My weight went up when I was marathon training but I wasn’t too worried about it – since the marathon finished 2kg has just fallen off.  In the week after the marathon I ate horrendously, but I’m getting back to a happy medium now.  Basing all meals around a mix of protein, carbs and veggies is a simple way to get what you need – and get to the right weight for you.   It’s surprising how much fuel you need when you’re training, and I think the number one top tip is don’t be hungry!

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Diet, Marathon tips, Training

Marathon Training Tips

It’s been a long journey to my first marathon.  I trained for 6 months, following the Virgin London Marathon intermediate plan but adding much longer runs than they suggested each Sunday.

These are my top 5 training tips:

1) Use a plan and stick to it

At the start of each week, I wrote what I needed to do in my diary so there was no chance of me forgetting what I needed to do each day.  If there were some runs that didn’t quite fit (for example a long run on a day I knew I’d only be running to the gym and back) I swapped them around so that I still did all the days, not necessarily in right order.

The confidence of going into a marathon knowing you have trained as much as you possibly can is invaluable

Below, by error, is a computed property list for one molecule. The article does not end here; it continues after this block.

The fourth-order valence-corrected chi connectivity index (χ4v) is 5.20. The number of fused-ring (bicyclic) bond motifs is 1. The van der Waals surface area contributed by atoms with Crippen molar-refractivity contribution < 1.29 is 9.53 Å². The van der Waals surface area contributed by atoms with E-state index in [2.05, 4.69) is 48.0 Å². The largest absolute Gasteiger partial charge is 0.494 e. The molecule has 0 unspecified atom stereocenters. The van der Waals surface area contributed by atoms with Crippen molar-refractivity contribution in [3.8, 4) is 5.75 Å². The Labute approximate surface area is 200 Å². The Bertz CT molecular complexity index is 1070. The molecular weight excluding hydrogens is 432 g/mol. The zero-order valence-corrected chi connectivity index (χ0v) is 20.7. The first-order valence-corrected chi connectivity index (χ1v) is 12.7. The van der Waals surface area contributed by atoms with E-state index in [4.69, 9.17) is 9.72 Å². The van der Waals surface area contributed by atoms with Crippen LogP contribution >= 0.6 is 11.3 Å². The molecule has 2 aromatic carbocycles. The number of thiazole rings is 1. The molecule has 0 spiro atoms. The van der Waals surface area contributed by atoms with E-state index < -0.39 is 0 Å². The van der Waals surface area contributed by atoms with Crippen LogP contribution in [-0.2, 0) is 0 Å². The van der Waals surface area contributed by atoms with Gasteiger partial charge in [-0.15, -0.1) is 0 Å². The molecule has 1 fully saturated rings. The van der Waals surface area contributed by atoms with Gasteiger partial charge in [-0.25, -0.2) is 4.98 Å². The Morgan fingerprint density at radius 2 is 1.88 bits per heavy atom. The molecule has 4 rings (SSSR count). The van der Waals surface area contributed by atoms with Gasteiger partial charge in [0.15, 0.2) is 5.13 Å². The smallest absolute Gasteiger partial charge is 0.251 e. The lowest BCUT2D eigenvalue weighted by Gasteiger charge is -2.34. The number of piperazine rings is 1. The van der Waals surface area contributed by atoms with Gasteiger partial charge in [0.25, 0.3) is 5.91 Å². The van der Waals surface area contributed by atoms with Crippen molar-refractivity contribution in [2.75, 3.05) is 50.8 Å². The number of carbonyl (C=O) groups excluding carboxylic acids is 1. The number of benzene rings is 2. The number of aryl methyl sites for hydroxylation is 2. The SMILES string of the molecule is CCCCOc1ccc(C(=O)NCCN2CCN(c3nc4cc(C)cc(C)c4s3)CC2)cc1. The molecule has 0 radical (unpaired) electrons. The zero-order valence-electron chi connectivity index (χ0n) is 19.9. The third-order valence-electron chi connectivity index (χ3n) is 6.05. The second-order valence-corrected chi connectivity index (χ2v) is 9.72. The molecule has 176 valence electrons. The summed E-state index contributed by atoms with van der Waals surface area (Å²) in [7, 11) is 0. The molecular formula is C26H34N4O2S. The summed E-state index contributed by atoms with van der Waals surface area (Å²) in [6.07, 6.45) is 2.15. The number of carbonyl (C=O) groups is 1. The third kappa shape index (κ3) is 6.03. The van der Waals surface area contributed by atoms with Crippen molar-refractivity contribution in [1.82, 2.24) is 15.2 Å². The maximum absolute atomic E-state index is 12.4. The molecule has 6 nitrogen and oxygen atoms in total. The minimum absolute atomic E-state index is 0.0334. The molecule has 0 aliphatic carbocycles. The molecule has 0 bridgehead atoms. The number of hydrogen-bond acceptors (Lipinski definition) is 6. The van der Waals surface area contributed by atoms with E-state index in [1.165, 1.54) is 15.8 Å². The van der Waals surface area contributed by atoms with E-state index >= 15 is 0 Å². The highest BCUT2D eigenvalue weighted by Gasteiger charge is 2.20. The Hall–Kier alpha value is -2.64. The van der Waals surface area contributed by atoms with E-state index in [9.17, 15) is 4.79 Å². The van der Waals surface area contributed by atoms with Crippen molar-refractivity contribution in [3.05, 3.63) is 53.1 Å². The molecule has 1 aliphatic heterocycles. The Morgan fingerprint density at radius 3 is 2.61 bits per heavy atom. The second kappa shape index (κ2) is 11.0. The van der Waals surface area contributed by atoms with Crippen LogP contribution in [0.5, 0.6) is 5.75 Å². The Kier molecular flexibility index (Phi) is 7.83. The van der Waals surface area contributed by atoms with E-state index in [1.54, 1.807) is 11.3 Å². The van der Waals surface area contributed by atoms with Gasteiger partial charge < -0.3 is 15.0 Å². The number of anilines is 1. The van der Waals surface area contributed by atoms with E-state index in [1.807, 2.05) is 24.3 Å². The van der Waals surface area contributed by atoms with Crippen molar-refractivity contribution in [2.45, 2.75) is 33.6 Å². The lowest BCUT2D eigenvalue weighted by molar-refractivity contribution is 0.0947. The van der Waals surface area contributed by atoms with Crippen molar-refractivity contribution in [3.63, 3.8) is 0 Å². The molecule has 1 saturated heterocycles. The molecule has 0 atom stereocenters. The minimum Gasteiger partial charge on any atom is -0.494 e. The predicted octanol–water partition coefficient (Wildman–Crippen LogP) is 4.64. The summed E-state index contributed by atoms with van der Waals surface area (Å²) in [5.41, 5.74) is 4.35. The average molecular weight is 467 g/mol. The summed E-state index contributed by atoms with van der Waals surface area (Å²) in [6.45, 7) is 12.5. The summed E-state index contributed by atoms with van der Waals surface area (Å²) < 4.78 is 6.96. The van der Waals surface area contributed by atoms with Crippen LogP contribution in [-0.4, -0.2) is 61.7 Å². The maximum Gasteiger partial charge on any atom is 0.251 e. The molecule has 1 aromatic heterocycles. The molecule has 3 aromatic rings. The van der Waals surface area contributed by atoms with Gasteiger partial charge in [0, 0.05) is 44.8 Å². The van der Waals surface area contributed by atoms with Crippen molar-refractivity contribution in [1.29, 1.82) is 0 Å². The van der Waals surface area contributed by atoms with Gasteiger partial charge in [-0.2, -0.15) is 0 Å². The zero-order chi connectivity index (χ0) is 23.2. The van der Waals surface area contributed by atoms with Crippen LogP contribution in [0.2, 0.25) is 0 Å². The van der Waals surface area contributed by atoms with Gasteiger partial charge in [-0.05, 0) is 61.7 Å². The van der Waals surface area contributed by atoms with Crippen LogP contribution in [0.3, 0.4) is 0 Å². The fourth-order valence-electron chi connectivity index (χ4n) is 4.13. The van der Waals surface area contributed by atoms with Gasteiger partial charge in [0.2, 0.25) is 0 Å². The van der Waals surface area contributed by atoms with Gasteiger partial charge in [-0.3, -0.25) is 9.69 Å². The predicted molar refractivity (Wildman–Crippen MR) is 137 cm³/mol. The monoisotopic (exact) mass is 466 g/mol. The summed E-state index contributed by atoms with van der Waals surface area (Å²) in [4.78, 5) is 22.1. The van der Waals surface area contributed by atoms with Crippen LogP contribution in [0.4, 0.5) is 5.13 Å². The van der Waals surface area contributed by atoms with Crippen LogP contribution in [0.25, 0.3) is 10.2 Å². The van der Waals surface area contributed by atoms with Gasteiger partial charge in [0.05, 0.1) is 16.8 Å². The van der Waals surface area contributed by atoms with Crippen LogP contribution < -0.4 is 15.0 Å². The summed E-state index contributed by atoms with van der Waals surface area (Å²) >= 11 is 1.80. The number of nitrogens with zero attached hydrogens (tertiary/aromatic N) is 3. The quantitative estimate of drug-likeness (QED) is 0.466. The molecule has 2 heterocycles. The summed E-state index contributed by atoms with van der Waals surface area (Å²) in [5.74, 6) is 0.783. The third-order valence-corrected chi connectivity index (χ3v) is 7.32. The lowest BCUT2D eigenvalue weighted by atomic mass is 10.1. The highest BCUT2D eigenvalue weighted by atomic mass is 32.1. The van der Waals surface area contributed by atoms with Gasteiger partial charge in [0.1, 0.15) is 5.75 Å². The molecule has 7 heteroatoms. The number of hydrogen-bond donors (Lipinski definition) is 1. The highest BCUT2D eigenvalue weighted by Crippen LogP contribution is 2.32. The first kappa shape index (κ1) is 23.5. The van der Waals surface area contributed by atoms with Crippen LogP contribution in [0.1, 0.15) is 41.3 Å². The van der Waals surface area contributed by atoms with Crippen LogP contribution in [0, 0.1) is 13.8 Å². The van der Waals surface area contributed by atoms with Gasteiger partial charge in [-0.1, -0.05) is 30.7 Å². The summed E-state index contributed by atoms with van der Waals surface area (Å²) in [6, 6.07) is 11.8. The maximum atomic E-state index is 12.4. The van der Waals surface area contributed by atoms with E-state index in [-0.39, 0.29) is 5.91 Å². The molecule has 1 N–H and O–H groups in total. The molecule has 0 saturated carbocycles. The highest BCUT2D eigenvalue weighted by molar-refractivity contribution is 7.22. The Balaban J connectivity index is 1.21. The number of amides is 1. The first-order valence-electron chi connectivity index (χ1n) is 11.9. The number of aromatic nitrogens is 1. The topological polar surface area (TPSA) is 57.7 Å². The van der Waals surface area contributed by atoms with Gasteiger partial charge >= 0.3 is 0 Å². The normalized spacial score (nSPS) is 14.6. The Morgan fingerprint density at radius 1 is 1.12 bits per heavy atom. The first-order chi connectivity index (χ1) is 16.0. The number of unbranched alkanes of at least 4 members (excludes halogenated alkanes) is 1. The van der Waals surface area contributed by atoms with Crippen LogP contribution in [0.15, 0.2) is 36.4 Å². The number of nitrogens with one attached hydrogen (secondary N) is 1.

2) Cross train

As well as running, I did spin classes, weight training, yoga and even some rock climbing.  6 days of running every week left me with ankle pain, so I turned some runs into spins to give my body chance to recover.  Cross training helps you to be strong all over – running is about your core and upper body strength as well as your legs.

3) Set a goal, and be realistic

For my first marathon, I said I’d be happy with any time under 5 hours.  I could translate this into a mile pace and relate that to my training.  As long as I was achieving that pace in my long runs, I knew I’d be okay.  If I’d set an unachievable goal I would have hated my training and started the marathon ready to fail.

4) Do high miles if you want to

Most marathon training plans only take you to about 18 miles.  Because I was so scared, I did a 22.2 mile run as my longest training run, about a month before.   I needed to do it build my confidence, so it was right for me.

5) Approach your training holistically

I didn’t just run for my marathon training.  I changed my whole diet, slept more and boozed less.  The 2 weeks before the marathon, I ate cleanly and had no booze at all.  Changing my diet has led to long term benefits, both the husband and I are sleeping better and have more energy.

Training for a marathon can give you good habits that carry on into your future life.  My training plan gave me focus and strength during a very tough year, and I loved the training as much (if not more) than the  marathon itself.

What are your top training tips?

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Diet, Running, Training

Week 22 Training

My last proper week of training before the taper begins!  I feel like I’ve been preparing for this  marathon for five minutes and for ever at the same time.